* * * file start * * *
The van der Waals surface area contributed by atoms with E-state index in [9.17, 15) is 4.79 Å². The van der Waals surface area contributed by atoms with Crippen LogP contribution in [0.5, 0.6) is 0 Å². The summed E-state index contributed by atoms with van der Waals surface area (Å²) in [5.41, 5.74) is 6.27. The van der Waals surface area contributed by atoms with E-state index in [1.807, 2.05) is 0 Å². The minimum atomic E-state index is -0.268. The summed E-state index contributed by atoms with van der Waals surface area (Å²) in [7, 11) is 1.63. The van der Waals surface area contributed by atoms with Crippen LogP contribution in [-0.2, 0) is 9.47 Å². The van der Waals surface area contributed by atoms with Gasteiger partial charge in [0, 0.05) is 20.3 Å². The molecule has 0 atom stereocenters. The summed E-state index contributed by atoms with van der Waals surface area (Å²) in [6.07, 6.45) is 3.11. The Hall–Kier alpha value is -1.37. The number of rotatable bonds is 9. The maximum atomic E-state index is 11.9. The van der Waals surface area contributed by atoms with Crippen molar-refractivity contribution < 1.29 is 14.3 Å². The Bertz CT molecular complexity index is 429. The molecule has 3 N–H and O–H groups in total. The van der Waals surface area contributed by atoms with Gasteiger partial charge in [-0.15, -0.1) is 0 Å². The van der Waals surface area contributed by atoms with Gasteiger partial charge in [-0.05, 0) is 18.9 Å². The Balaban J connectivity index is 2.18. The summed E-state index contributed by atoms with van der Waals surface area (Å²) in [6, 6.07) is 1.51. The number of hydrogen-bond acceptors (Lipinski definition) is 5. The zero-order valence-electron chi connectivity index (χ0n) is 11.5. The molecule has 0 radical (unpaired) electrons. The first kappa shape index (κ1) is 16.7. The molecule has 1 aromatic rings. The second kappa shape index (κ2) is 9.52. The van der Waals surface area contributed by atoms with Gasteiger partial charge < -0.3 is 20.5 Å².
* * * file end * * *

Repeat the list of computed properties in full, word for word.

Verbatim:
The van der Waals surface area contributed by atoms with E-state index in [9.17, 15) is 4.79 Å². The van der Waals surface area contributed by atoms with Crippen LogP contribution in [0.5, 0.6) is 0 Å². The summed E-state index contributed by atoms with van der Waals surface area (Å²) in [5.41, 5.74) is 6.27. The van der Waals surface area contributed by atoms with E-state index in [1.807, 2.05) is 0 Å². The minimum atomic E-state index is -0.268. The summed E-state index contributed by atoms with van der Waals surface area (Å²) in [7, 11) is 1.63. The van der Waals surface area contributed by atoms with Crippen LogP contribution in [-0.2, 0) is 9.47 Å². The van der Waals surface area contributed by atoms with Gasteiger partial charge in [0, 0.05) is 20.3 Å². The molecule has 0 atom stereocenters. The summed E-state index contributed by atoms with van der Waals surface area (Å²) in [6.07, 6.45) is 3.11. The Hall–Kier alpha value is -1.37. The number of rotatable bonds is 9. The maximum atomic E-state index is 11.9. The van der Waals surface area contributed by atoms with Crippen molar-refractivity contribution < 1.29 is 14.3 Å². The Bertz CT molecular complexity index is 429. The molecule has 3 N–H and O–H groups in total. The van der Waals surface area contributed by atoms with Gasteiger partial charge in [-0.15, -0.1) is 0 Å². The van der Waals surface area contributed by atoms with Gasteiger partial charge in [-0.05, 0) is 18.9 Å². The Balaban J connectivity index is 2.18. The summed E-state index contributed by atoms with van der Waals surface area (Å²) in [6, 6.07) is 1.51. The number of hydrogen-bond acceptors (Lipinski definition) is 5. The zero-order valence-electron chi connectivity index (χ0n) is 11.5. The molecule has 0 radical (unpaired) electrons. The first kappa shape index (κ1) is 16.7. The molecule has 1 aromatic rings. The second kappa shape index (κ2) is 9.52. The van der Waals surface area contributed by atoms with Gasteiger partial charge < -0.3 is 20.5 Å².